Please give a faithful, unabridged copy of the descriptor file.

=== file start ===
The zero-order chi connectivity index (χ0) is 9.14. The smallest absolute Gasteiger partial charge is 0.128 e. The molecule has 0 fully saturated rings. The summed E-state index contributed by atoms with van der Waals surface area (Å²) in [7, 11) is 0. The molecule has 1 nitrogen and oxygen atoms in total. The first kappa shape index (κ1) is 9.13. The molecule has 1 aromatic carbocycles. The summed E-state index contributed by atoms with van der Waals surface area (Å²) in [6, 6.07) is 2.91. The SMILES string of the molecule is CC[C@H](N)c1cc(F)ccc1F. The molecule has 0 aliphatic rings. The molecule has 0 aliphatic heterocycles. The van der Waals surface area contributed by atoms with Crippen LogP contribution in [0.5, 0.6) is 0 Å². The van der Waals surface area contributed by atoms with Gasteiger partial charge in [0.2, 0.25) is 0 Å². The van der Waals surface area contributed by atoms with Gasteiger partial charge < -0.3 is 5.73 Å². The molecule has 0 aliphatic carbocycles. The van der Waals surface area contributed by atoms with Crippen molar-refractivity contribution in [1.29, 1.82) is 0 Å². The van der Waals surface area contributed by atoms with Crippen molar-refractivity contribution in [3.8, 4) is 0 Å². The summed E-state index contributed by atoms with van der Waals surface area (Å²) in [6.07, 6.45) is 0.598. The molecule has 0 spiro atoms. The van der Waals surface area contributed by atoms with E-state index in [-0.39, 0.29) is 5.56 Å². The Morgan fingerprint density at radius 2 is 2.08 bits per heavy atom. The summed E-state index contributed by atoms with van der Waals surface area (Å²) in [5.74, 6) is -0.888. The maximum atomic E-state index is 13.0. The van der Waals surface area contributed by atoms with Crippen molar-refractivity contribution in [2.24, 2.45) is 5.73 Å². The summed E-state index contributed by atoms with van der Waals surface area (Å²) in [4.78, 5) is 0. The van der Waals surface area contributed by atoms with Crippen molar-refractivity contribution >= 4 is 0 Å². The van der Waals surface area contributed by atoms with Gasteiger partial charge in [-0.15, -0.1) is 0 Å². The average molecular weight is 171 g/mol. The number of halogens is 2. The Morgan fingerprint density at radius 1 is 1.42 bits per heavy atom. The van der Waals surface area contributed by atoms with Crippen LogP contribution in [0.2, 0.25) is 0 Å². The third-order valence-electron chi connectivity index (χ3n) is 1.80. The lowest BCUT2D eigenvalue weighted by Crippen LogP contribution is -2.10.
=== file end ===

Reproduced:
The zero-order chi connectivity index (χ0) is 9.14. The smallest absolute Gasteiger partial charge is 0.128 e. The molecule has 0 fully saturated rings. The summed E-state index contributed by atoms with van der Waals surface area (Å²) in [7, 11) is 0. The molecule has 1 nitrogen and oxygen atoms in total. The first kappa shape index (κ1) is 9.13. The molecule has 1 aromatic carbocycles. The summed E-state index contributed by atoms with van der Waals surface area (Å²) in [6, 6.07) is 2.91. The SMILES string of the molecule is CC[C@H](N)c1cc(F)ccc1F. The molecule has 0 aliphatic rings. The molecule has 0 aliphatic heterocycles. The van der Waals surface area contributed by atoms with Crippen LogP contribution in [0.5, 0.6) is 0 Å². The van der Waals surface area contributed by atoms with Gasteiger partial charge in [0.2, 0.25) is 0 Å². The van der Waals surface area contributed by atoms with Gasteiger partial charge < -0.3 is 5.73 Å². The molecule has 0 aliphatic carbocycles. The van der Waals surface area contributed by atoms with Crippen molar-refractivity contribution in [1.29, 1.82) is 0 Å². The van der Waals surface area contributed by atoms with Crippen molar-refractivity contribution in [3.8, 4) is 0 Å². The summed E-state index contributed by atoms with van der Waals surface area (Å²) in [6.07, 6.45) is 0.598. The molecule has 0 spiro atoms. The van der Waals surface area contributed by atoms with E-state index in [-0.39, 0.29) is 5.56 Å². The Morgan fingerprint density at radius 2 is 2.08 bits per heavy atom. The summed E-state index contributed by atoms with van der Waals surface area (Å²) in [5.74, 6) is -0.888. The maximum atomic E-state index is 13.0. The van der Waals surface area contributed by atoms with Crippen molar-refractivity contribution in [2.24, 2.45) is 5.73 Å². The summed E-state index contributed by atoms with van der Waals surface area (Å²) in [4.78, 5) is 0. The van der Waals surface area contributed by atoms with Crippen molar-refractivity contribution >= 4 is 0 Å². The van der Waals surface area contributed by atoms with Gasteiger partial charge in [-0.15, -0.1) is 0 Å². The average molecular weight is 171 g/mol. The number of halogens is 2. The Morgan fingerprint density at radius 1 is 1.42 bits per heavy atom. The van der Waals surface area contributed by atoms with Crippen LogP contribution in [0.2, 0.25) is 0 Å². The third-order valence-electron chi connectivity index (χ3n) is 1.80. The lowest BCUT2D eigenvalue weighted by Crippen LogP contribution is -2.10.